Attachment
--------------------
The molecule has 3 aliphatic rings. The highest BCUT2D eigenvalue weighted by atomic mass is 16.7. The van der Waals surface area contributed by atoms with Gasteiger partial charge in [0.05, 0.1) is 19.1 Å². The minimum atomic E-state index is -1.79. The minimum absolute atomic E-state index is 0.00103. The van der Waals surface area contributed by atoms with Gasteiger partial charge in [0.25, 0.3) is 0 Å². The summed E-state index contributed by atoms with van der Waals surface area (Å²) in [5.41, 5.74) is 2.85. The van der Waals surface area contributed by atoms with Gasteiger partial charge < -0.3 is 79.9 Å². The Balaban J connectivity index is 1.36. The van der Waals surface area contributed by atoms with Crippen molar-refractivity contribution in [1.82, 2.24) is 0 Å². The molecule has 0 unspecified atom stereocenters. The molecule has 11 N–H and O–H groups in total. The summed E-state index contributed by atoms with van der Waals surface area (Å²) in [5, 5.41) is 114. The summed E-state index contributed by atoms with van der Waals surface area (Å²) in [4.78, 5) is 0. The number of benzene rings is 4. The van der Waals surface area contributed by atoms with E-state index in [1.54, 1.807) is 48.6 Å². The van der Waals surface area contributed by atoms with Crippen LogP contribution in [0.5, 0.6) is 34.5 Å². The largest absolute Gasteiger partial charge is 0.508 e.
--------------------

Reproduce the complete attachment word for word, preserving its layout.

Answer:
The molecule has 3 aliphatic rings. The highest BCUT2D eigenvalue weighted by atomic mass is 16.7. The van der Waals surface area contributed by atoms with Gasteiger partial charge in [0.05, 0.1) is 19.1 Å². The minimum atomic E-state index is -1.79. The minimum absolute atomic E-state index is 0.00103. The van der Waals surface area contributed by atoms with Gasteiger partial charge in [0.25, 0.3) is 0 Å². The summed E-state index contributed by atoms with van der Waals surface area (Å²) in [5.41, 5.74) is 2.85. The van der Waals surface area contributed by atoms with Gasteiger partial charge < -0.3 is 79.9 Å². The Balaban J connectivity index is 1.36. The van der Waals surface area contributed by atoms with Crippen molar-refractivity contribution in [1.82, 2.24) is 0 Å². The molecule has 0 unspecified atom stereocenters. The molecule has 11 N–H and O–H groups in total. The summed E-state index contributed by atoms with van der Waals surface area (Å²) in [5, 5.41) is 114. The summed E-state index contributed by atoms with van der Waals surface area (Å²) in [4.78, 5) is 0. The number of benzene rings is 4. The van der Waals surface area contributed by atoms with E-state index in [1.54, 1.807) is 48.6 Å². The van der Waals surface area contributed by atoms with Crippen LogP contribution in [0.5, 0.6) is 34.5 Å². The largest absolute Gasteiger partial charge is 0.508 e.